With the rise of global industrialization and a rapidly expanding consumer culture, marine plastic pollution is fast becoming an existential threat to seabirds. Birds that live and feed on the open sea, such as albatrosses and fulmars (above), often mistake floating plastic for prey.
Over time, this ingestion can kill the animal, and in many cases, adult birds will regurgitate plastic when feeding their young. The upcoming documentary Midway (see below) highlights this problem with stark and heartbreaking footage.
Researchers seeking to better understand the extent of problem have now found that by measuring levels of certain chemical compounds in preening oil, they are able to estimate the level of ingestion in a bird. Previous methods of determining plastic volume in a live bird’s digestive tract have been more invasive, while analyzing the stomach contents of a dead bird depends on a biased sample set (bird carcasses that have washed up on shore, for example).
Preening oil is produced by the uropygial gland at the base of a bird’s tail, and is vital to maintaining waterproofed feathers. Petroleum destroys such waterproofing, which impedes a bird’s ability to regulate body temperature. Scientists at CSIRO’s Oceans and Atmosphere Flagship in Australia report that by collecting oil form the gland with a swab, they can measure levels of phthalates — chemical compounds that make plastic more durable and flexible. The amount of phthalates in preening oil correlated with the amount of plastic swallowed by the animals studied.
The research is published in the journal Methods in Ecology and Evolution.
This past weekend, International Bird Rescue veterinarian Dr. Rebecca Duerr and operations manager Julie Skoglund attended the 20th annual California Council for Wildlife Rehabilitators symposium. They co-taught a lecture and workshop for rehabilitators on avian physical therapy with Janelle Freshman, a physical therapist and International Bird Rescue volunteer at our Los Angeles center.
The goal of these presentations was to help rehabilitators return their patients to full athletic functioning after recovery from injury or illness, and to increase positive outcomes from often-debilitating musculoskeletal problems.
Dr. Duerr also presented a lecture on nutrition, critical care and rehabilitation, where she explained nutrition concepts related to the treatment of severely emaciated animals, as wild animals very commonly enter care in extremely poor nutritional condition. As a result, wildlife rehabilitators often struggle to nurse these difficult cases back to health.
Symposiums such as this provide a great opportunity for our staff to share knowledge, learn new things, and visit with old friends and new colleagues!
Conference photo via Wildlife Rescue Center of Napa County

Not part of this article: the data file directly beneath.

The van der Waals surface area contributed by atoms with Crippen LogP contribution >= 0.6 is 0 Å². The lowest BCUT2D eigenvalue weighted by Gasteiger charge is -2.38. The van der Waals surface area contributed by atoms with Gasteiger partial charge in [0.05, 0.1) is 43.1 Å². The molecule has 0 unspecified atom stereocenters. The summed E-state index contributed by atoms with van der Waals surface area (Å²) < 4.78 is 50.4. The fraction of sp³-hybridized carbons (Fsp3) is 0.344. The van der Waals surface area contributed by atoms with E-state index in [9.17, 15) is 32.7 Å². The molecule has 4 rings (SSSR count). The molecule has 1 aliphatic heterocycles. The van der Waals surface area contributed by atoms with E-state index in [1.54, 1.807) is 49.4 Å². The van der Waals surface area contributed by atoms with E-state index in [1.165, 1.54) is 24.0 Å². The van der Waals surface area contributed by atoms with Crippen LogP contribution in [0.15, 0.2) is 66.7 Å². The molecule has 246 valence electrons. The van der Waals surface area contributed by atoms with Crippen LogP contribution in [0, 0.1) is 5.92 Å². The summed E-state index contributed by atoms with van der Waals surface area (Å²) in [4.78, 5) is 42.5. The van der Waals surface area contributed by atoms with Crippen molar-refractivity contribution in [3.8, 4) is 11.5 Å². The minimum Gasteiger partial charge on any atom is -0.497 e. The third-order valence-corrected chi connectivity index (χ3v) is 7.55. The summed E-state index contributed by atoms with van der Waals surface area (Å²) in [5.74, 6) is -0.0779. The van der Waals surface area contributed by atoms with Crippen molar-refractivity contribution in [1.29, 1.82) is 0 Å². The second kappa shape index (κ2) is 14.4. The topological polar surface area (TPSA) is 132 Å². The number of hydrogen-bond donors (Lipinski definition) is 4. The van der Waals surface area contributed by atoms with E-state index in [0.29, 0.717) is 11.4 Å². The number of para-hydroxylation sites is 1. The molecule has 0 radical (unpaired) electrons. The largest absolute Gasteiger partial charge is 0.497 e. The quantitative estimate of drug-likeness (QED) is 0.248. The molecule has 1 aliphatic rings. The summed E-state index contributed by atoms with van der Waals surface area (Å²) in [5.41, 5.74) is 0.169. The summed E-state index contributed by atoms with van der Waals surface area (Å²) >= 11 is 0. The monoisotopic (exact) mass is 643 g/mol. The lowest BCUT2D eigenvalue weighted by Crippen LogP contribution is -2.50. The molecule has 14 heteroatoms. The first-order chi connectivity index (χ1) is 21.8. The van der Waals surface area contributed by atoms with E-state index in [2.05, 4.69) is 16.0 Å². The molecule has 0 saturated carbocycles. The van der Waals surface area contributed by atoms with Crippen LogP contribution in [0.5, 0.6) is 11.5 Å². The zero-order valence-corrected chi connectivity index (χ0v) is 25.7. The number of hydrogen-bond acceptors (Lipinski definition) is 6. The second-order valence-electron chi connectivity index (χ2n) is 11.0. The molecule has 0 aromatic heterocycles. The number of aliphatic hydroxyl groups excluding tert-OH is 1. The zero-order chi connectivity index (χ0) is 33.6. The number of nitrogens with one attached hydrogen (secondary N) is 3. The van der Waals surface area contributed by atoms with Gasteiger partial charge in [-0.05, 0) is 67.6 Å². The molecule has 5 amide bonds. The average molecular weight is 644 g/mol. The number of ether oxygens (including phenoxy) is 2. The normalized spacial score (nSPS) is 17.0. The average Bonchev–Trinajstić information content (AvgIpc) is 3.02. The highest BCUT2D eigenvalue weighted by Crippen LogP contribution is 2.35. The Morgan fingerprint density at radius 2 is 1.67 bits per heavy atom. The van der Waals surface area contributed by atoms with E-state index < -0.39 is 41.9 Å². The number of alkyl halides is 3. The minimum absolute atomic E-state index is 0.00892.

Good news! International Bird Rescue is thrilled to continue our partnership with the Harbor Community Benefit Foundation (HCBF) to give local students an unforgettable internship experience at our Los Angeles center!
This week, we received our second grant through HCBF’s highly competitive Community Benefit Grant program, designed to mitigate the impact of Port of Los Angeles and Port-related operations in Wilmington and San Pedro. Our Harbor Community Academic Internship Program is a hands-on opportunity to work with wildlife, as intern almuna Leah can tell you in the video above!
Individuals interested in this program must be 16 years of age or older, have community ties to the Los Angeles area and demonstrate an educational and/or career interest in fields such as wildlife biology, conservation, nonprofit work, oil spill response, ornithology and photography/film.
Click here to apply and to read more information on this wonderful internship opportunity. Thanks, HCBF!
Harbor Community Benefit Foundation (HCBF) is an independent 501(c)3 non-profit organization formed in 2011. Its mission is to assess, protect, and improve the health, quality of life, aesthetics, and physical environment of the harbor communities of San Pedro and Wilmington, California, which have been impacted by the Port of Los Angeles. HCBF accomplishes this through grantmaking, independent research, and community events.
Earlier this week, we blogged about this Great Blue Heron, brought to our San Francisco Bay center last weekend with gunshot wounds a wing fracture. This animal was rescued in Hollister, CA by our friends at Wildlife Emergency Services, which secured an initial $5,050 reward for information leading to the arrest and conviction of the person(s) responsible for this crime.
We’re pleased to report that the Animal Legal Defense Fund has now added an additional $1,000 to the reward, along with $200 from an ALDF supporter. The reward now stands at $6,250.